This gallery contains 4 photos.
This gallery contains 4 photos.
Since I haven’t driven for such a long time (since graduate school!), and since I now have a beautiful Fiat, I wanted to honor the experience with something special.
So I began daydreaming about names.
My VW bug was named Hansel, but just in my head. No fancy plates.
This time around, a fond memory surfaced. Several years ago, I lived in an apartment on Cabrini Blvd. in New York (near the Cloisters) with a single mother and her baby boy, Joseph. We decided before I moved in that we would trade piano noise for baby noise. I got a whole lot of nothing done during my 11 months there, because I played with him so much. He was extremely cute, intelligent, and curious. I witnessed him learning to walk!
He used to scratch things and listen to the sound. The cushions, arms, and back of the couch; the end table, coffee table, lampshade and its base; and, most interesting to me, a tiny steel manufacturer’s tag on the corner of a filing cabinet! The tag had raised dots and letters, so the surface was varied.
Joseph talked all the time, using his voice to experiment with sound. When I would look him in the eye and repeat a string of sounds he had just made up, he would have an astonished look on his face, as if to say, “Oh! Someone finally gets it!”
One day, he woke up ast 5:00 a.m. saying only one word, “Addy, addy, addy,” over and over. He repeated it until he went to daycare at 8:30. When he came home at 5:30, he was still saying it. And that was the word of the day until he went to sleep around 10.
I rather liked it!
CT vanity plates can have up to seven characters, including one period. “ADDY” seemed too plain. “MY ADDY,” with 2 “Y’s,” looked too symmetrical. So I went with “MI,” since I have an Italian car.
The CT DMV website has a page where you can try out your choice to see if it’s available. So I tried it out, adding a variety of backgrounds at the same time. The plain background didn’t work for me. I like lighthouses, so there you go.
In honor of Joseph and the Italians, here it is.
Now the old plates have to be mailed back to the CT DMV. And the MA title? I’m still waiting for the MA RMV (that’s the Registry, not the Department) to cash my check and send me the duplicate. The deadline for sending it to the CT DMV was October 15th. Fortunately, they use the date as a motivator. There is no late fee.
When I played volleyball in high school, these types of injuries happened from time to time. They felt like no big deal then. I wasn’t enjoying piano lessons and had not yet made a career choice.
Now, however, this sort of injury is terribly frightening. It suddenly brings a great deal of vulnerability into focus. After all, I moved to a new State for employment purposes just 3 months ago. And that employment depends on my being able to play.
While choosing activities from day to day, I have made an effort to seek balance. I don’t want to do music all the time, every minute. I have other interests.
But this injury has made it all too clear what is most important in my life.
Today I was able to practice for the first time in 5 days. The swelling is receding, and obvious bruising never happened. I can move my fingers without pain. The knuckle area at the palm feels crowded.
So, I know tomorrow will be better.
My teacher slammed his hand in a door once, just 2 hours before a concert. He told me that there are only so many fingerings you can redo in an hour!
And my stepmother, who recently fell and is now home following surgery for a subdural hematoma, told me to be more careful. You know what falls can do.
Just the fact that I can write about this is an indication of emotional progress. I was devastasted last week, and frightened.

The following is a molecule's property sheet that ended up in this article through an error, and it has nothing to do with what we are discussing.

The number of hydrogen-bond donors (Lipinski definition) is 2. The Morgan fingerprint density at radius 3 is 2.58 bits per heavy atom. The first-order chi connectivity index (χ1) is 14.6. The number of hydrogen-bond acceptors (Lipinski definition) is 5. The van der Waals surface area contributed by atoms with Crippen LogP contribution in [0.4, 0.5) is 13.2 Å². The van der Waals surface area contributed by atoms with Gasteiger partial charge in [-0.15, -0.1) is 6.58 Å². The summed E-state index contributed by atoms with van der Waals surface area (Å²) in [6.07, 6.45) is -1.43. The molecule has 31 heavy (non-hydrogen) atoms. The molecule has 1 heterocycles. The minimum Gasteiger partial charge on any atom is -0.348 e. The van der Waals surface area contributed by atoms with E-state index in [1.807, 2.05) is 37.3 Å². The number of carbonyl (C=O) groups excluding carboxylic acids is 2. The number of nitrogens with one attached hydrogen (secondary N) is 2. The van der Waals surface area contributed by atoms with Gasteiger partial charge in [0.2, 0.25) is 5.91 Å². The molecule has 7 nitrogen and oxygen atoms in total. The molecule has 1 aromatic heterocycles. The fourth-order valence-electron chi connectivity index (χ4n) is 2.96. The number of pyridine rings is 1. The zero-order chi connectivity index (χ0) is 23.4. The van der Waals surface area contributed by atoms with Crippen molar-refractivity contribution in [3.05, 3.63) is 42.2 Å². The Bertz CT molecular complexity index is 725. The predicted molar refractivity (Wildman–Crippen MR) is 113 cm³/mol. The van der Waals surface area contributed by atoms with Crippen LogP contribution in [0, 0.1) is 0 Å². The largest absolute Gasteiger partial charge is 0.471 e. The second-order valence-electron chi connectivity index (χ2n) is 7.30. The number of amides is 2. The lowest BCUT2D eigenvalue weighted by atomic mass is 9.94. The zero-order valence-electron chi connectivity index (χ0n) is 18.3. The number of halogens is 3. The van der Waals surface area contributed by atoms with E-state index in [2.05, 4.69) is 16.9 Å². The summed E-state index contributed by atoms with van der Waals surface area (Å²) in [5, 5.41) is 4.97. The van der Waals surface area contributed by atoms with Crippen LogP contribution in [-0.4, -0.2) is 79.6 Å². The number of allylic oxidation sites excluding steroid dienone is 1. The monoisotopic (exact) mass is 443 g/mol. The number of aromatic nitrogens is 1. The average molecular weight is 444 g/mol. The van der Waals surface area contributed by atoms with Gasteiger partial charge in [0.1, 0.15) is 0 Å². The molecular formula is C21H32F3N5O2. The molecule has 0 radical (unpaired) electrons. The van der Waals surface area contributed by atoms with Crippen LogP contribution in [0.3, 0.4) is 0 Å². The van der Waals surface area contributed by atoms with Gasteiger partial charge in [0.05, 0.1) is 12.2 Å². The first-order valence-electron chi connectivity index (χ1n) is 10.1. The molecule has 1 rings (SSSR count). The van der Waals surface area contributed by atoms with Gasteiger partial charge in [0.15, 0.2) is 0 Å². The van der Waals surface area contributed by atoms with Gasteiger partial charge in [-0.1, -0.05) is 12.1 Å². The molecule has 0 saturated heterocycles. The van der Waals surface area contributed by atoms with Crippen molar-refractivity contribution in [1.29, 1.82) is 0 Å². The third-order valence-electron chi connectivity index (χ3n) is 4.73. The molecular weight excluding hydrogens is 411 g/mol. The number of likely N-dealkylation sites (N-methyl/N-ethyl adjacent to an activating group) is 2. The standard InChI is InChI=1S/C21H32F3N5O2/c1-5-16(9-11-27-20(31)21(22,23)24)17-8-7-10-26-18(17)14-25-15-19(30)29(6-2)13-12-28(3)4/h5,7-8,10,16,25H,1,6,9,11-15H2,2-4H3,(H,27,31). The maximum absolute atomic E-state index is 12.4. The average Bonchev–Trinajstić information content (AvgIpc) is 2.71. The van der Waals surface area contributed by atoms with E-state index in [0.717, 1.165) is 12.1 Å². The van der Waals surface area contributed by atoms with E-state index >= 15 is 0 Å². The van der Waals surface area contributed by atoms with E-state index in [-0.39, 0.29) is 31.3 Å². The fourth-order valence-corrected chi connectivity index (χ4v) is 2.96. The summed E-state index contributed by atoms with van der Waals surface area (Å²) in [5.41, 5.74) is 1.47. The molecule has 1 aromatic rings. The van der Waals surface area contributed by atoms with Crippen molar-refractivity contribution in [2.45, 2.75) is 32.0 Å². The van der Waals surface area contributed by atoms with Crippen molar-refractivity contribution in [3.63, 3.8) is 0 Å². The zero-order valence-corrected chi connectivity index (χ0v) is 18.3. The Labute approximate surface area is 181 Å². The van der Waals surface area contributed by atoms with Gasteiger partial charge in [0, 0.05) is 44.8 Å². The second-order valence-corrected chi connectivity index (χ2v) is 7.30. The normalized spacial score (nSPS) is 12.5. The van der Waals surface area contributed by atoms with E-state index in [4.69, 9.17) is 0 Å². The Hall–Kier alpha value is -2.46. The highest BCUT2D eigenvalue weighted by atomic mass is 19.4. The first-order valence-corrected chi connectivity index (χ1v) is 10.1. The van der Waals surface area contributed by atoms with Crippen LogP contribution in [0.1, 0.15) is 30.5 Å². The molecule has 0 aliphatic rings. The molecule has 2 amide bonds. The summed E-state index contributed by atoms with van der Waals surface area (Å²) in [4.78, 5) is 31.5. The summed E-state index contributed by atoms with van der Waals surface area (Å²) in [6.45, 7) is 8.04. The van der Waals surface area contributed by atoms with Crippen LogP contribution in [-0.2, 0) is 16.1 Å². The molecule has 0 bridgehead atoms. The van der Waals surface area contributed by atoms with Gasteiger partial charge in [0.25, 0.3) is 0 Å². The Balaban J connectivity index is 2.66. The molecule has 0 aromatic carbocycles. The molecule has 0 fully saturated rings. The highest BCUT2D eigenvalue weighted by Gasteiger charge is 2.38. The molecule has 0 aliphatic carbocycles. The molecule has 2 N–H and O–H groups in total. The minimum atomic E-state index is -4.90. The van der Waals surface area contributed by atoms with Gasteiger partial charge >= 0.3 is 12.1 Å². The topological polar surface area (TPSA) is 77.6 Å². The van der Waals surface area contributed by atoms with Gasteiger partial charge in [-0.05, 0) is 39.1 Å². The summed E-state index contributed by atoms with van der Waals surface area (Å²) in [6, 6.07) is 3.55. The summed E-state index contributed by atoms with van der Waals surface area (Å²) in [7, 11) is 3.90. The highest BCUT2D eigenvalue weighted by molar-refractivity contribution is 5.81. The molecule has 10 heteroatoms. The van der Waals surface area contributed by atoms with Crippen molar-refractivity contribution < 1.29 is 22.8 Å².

I had taken the bus from Northampton in order to see a performance of “Street Scene” by Kurt Weill, the student opera. It was a Sunday afternoon in January, shortly before the first day of classes and the start of my new job.
The bus schedule had me at the school very early. However, the event was ticketed, so I needed the time to navigate the system. Although I had an ID, my name was not yet in the ticketing system.
After obtaining a ticket, I remained in the foyer, a large room with upholstered benches lining the walls.
Audience members began arriving as curtain time approached. As the foyer was becoming rather crowded, two elderly women entered together. It seemed to me that they could use a place to sit, so I offered to stand, giving them two seats together. They gratefully accepted, then continued the conversation, inviting me to sit with them. I was happy to make their acquaintance, especially as they were among the first ten people I had met in Hartford.
It soon became clear that they were both opera fans who often attend Hartt performances. Their names were Ingeborg and Shirley.
Inga told me that she changed her name to Inge at first, but got tired of being called “Inkie” all the time. So now it’s Inga. Her companion’s name was Shirley.
Ever since January, I have kept an eye out for them. And on Monday evening, it paid off. Inga attended a vocal concert. The program was entitled “Occident Meets Orient,” and was wonderfully sung by Carole FitzPatrick, Robert Barefield, and their terrific pianist, Russell Ryan.
I approached her at the reception. She looked frail. Shirley was not with her. I didn’t ask about Shirley, but may at a future encounter.
Inga told me she’s going to the Connecticut Concert Opera production of “Gianni Schicchi” by Puccini and Pasatieri’s “Signor Deluso,” and wanted to know whether I’m going, too. We’ll both be attending the Sunday matinee on November 2nd.
I’m looking forward to seeing her!
This being my first Sunday at a new church job, I wondered what I had gotten myself into. In previous choirs, though, the tenors each had their own take on how to sing. One made up his own part, and one had a fondness for sliding whenever possible and a wobble in his voice.
My plan was to be friendly and engage in conversation. I wanted to find out what was in there.
After two or three Sundays, I realized that Kirk wanted his opinions to be heard, but often, further discussion was not necessary. So I listened and got on with the rehearsal.